the previous study and asked to put brackets around the words he believed caused the sentence to be classified as subjective.2 For example (subjective elements are in parentheses):

They paid (yet) more for (really good stuff).

(Perhaps you'll forgive me) for reposting his response.

No other instructions were given to the annotators and no training was performed for the expression-level task. A single round of tagging was performed, with no communication between annotators. There are techniques for analyzing agreement when annotations involve segment boundaries (Litman and Passonneau 1995; Marcu, Romera, and Amorortu 1999), but our focus in this article is on words. Thus, our analyses are at the word level: Each word is classified as either appearing in a subjective element or not. Punctuation and numbers are excluded from the analyses. The kappa value for word agreement in this study is 0.42.

Another two-level annotation project was performed in Wiebe et al. (2001), this time involving document-level and expression-level annotations of newsgroup data (NG-FE in Table 1). In that project, we were interested in annotating flames, inflammatory messages in newsgroups or listservs. Note that inflammatory language is a kind of subjective language. The annotators were instructed to mark a message as a flame if the main intention of the message is a personal attack and the message contains insulting or abusive language.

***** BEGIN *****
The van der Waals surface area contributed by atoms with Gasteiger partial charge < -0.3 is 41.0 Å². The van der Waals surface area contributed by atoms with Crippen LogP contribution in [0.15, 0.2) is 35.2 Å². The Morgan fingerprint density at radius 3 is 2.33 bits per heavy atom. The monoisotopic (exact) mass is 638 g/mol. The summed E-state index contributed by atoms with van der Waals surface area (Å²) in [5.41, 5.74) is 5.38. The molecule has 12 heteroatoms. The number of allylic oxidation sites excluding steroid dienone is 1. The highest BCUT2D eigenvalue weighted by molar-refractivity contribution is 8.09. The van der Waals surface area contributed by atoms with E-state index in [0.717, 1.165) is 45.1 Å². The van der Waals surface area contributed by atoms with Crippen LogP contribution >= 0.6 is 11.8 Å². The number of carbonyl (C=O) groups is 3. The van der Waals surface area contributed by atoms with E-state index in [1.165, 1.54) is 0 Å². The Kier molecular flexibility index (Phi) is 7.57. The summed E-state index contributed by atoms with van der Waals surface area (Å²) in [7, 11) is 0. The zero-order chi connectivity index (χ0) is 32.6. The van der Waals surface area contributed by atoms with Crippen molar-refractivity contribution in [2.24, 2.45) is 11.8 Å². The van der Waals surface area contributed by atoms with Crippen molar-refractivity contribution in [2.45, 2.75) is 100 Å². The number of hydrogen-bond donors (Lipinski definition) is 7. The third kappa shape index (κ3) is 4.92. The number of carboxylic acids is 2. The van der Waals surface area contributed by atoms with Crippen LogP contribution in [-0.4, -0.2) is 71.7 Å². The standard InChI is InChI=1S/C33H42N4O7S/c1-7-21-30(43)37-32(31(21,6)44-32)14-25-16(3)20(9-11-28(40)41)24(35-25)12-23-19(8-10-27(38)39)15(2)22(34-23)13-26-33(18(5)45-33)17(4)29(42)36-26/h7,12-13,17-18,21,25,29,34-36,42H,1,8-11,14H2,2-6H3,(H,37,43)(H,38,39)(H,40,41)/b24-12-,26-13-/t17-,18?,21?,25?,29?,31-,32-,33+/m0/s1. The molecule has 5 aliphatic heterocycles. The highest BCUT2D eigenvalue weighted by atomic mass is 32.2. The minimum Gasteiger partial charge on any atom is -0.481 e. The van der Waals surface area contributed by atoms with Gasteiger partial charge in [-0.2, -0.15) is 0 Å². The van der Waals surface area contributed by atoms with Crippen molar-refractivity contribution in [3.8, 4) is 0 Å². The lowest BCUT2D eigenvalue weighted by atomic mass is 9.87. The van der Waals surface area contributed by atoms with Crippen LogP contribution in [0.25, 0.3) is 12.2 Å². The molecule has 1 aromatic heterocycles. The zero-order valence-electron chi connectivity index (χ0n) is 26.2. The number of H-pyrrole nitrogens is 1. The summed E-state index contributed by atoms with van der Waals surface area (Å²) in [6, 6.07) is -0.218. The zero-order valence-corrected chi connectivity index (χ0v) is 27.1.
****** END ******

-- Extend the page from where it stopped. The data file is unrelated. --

After multiple rounds of training, three annotators independently annotated a fresh test set of 88 messages from NG-FE. The average pairwise percentage agreement is 92% and the average pairwise kappa value is 0.78. These results are comparable to those of Spertus (1997), who reports 98% agreement on noninflammatory messages and 64% agreement on inflammatory messages.